KPCC on Campus: Free Speech versus Hate Speech

KPCC on Campus: Free Speech versus Hate Speech

This article has been edited slightly from its original version to correct the title of a source.


The Orton Center is a multipurpose building located on the University of Redlands’ campus that’s held numerous events varying from campus dances to spiritual dinners that have been practiced for generations. At 7:30 on Nov. 30, the Orton Center opened its doors to KPCC, Southern California’s National Public Radio (NPR) branch, who hosted an open discussion about the importance of free speech and hate speech on college campuses. As the audience members took their seats, the brightly lit stage drew forth everyone’s attention. Soon, the building’s lights dimmed to signal the beginning of the event. With the audience’s chatter coming to an end, KPCC’s Adolfo Guzman-Lopez suddenly came into view and introduced the four panelists who were to speak about this controversial political discussion. The following Panelists took the stage:


Kamal Bilal: Current President of the Associated Students of the University of Redlands (ASUR)

Ari Cohn: Director of the Individual Rights Defense Program at the Foundation for Individual Rights in Education (FIRE)

Marcela Ramirez: U.C Riverside Free Speech candidate and recent U.C. Student Regent

Andrew Wall: The Dean University of Redlands School of Education


Lopez kicked off the discussion by asking the participants to define ‘free speech’ and ‘hate speech’ in their own words.


“Free speech is an American right. I believe everybody has a right to their own opinion and should be able to freely express them,” Bilal said.


Bilal also commented that he is still trying to wrap his head around “hate speech” and how it differs from an insult or offensive comment.


Cohn answered next, saying that although many think of the First Amendment when the topic of free speech, he believes that “free speech is an ideal that goes back in history long predating even the United States.”  


“None of us have all the right answers and we might be wrong on some, many, or even all things,” Cohn continued.


“The values of Free Speech are far broader than the First Amendment itself,” Cohn said. Regarding hate speech, Cohn stated that it is almost impossible to define. “What might be hateful to one person might be mere criticism to another,” he said.


“To me, Free Speech is the ability to talk about my truths, my existence, the ways in which I live the world, the ways in which I perceive the world,” Ramirez said next.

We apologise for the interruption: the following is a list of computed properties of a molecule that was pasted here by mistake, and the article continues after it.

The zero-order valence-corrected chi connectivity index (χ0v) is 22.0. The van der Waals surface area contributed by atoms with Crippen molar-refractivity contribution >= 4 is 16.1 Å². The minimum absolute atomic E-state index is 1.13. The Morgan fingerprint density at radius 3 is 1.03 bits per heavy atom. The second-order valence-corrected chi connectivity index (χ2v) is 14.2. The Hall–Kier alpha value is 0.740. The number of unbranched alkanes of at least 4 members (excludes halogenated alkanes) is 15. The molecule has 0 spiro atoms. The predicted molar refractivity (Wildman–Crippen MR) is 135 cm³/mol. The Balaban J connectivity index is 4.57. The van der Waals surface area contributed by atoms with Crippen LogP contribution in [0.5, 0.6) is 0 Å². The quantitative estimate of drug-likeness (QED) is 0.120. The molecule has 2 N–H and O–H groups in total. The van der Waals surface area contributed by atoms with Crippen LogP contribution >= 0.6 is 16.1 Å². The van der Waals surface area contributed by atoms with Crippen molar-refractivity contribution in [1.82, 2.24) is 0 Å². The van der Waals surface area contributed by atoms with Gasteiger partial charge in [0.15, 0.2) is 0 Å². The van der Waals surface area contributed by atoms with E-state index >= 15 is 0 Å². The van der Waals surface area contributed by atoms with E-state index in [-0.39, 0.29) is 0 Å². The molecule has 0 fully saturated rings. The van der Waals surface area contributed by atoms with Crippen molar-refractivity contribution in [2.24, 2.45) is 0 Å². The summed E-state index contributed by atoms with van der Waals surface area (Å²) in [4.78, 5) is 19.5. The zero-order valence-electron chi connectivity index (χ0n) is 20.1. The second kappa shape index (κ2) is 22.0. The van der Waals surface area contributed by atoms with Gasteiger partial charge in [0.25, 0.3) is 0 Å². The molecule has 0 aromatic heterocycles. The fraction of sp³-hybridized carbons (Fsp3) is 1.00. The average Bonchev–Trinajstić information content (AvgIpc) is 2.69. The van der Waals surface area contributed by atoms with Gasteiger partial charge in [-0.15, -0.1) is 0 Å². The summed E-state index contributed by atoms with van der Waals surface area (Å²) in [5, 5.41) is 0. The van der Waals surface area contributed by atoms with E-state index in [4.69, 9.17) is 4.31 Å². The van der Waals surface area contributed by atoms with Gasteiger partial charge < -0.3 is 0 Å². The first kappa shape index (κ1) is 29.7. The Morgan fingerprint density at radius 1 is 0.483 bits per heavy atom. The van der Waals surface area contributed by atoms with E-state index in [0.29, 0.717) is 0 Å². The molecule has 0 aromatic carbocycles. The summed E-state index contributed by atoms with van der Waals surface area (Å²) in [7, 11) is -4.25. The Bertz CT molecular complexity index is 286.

When asked about hate speech, Ramirez said she views the fine line where people are treating others with violence.


“The complicated piece around hate speech is not just the hateful nature of it, but really when it becomes violent,” Ramirez said. “Or when it becomes an attack, a physical attack on someone else’s livelihood.”


Wall was the final panelist to define free speech and hate speech in his own words. He complimented his fellow panelists on their remarks before discussing how both types of speech affect the realm of the college campus specifically.


“The college campus offers a particular environment where actually being on a campus and the place where ideas are supposed to take shape will serve to shape minds and the being of people,” Wall said. “We have a special responsibility to help define a speech that is both free and civil.”


Cohn interjected with a rebuttal.


“Uncivil speech can be singularly effective in conveying a speaker’s emotions, in conveying the importance of an issue,” he said.


Cohn gave an example of a Supreme Court case where college students staged an anti-terrorism demonstration by stamping on a flag with Arabic print. When they were sued, the court voted in favor of the students.


“There has to be room for an amount of instability in our civil dialogue because that is often the most passionate and the most perhaps inspiring of speech,” Cohn said.


After Cohn’s quick interjection, Lopez then asked Wall if he thought there “is there room for instability on a college campus?” To which he replied “That depends on your definition of stability.”


Elaborating, Wall explained that there are ways to evoke tremendous amounts of emotion while still remaining respectful.


Lopez then asked Bilal about his four years of experience at University of Redlands and if he has witnessed any “heightened instability.”


“At the University of Redlands, our students are pretty civil,”Bilal said.


He further explained that in his opinion, if someone intentionally hurts another person, be it physically or emotionally, they are not doing a good job of representing their argument.


Lopez called for a legal definition of free speech. He asked the university’s General Counsel, Brent Geraty, who was in the audience, to define free speech in legal terms.


“All speech is protected unless it’s been excluded [by the Constitution],” Geraty said. He continued to give three examples of how speech can be excluded from protection by the Constitution: profanity or lewd language, defamation, and fighting words.


But what about the concept of hate speech? Is it excluded from protection?


“In general, hate speech is protected speech. So you can engage in hate speech and it’s not unlawful,” Geraty said with his three examples in mind.


However, he clarified that there are ways hate speech can become unlawful. If an individual is in imminent danger which in this context is an intent to incite unlawful actions and the likelihood that unlawful action will take place.


The Discussion in Orton Center regarding free speech and hate speech attracted numerous community members and students from across the City of Redlands and beyond. With numerous points of views, debates, and contrasting definitions on the subject, the panel initiated an important conversation which colleges across the nation now have the responsibility to join.